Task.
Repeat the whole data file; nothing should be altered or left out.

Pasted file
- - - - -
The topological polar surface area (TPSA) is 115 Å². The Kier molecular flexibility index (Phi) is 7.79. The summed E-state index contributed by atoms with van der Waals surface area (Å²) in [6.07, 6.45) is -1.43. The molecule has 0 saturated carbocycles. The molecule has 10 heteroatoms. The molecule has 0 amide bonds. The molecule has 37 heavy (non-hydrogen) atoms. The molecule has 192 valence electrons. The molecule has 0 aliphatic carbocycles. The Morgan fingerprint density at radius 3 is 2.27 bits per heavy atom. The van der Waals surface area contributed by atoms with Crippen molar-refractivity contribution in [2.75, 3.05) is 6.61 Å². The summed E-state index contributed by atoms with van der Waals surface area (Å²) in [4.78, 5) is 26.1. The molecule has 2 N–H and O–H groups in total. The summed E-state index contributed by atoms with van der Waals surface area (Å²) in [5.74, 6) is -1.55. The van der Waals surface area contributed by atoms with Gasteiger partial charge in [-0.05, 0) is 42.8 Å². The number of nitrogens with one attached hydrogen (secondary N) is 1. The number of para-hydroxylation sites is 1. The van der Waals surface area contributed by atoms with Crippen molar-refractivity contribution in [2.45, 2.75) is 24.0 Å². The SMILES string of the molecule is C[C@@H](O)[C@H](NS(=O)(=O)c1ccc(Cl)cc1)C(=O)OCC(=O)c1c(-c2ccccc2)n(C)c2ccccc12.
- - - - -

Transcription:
The topological polar surface area (TPSA) is 115 Å². The Kier molecular flexibility index (Phi) is 7.79. The summed E-state index contributed by atoms with van der Waals surface area (Å²) in [6.07, 6.45) is -1.43. The molecule has 0 saturated carbocycles. The molecule has 10 heteroatoms. The molecule has 0 amide bonds. The molecule has 37 heavy (non-hydrogen) atoms. The molecule has 192 valence electrons. The molecule has 0 aliphatic carbocycles. The Morgan fingerprint density at radius 3 is 2.27 bits per heavy atom. The van der Waals surface area contributed by atoms with Crippen molar-refractivity contribution in [2.75, 3.05) is 6.61 Å². The summed E-state index contributed by atoms with van der Waals surface area (Å²) in [4.78, 5) is 26.1. The molecule has 2 N–H and O–H groups in total. The summed E-state index contributed by atoms with van der Waals surface area (Å²) in [5.74, 6) is -1.55. The van der Waals surface area contributed by atoms with Gasteiger partial charge in [-0.05, 0) is 42.8 Å². The number of nitrogens with one attached hydrogen (secondary N) is 1. The number of para-hydroxylation sites is 1. The van der Waals surface area contributed by atoms with Crippen molar-refractivity contribution in [2.45, 2.75) is 24.0 Å². The SMILES string of the molecule is C[C@@H](O)[C@H](NS(=O)(=O)c1ccc(Cl)cc1)C(=O)OCC(=O)c1c(-c2ccccc2)n(C)c2ccccc12.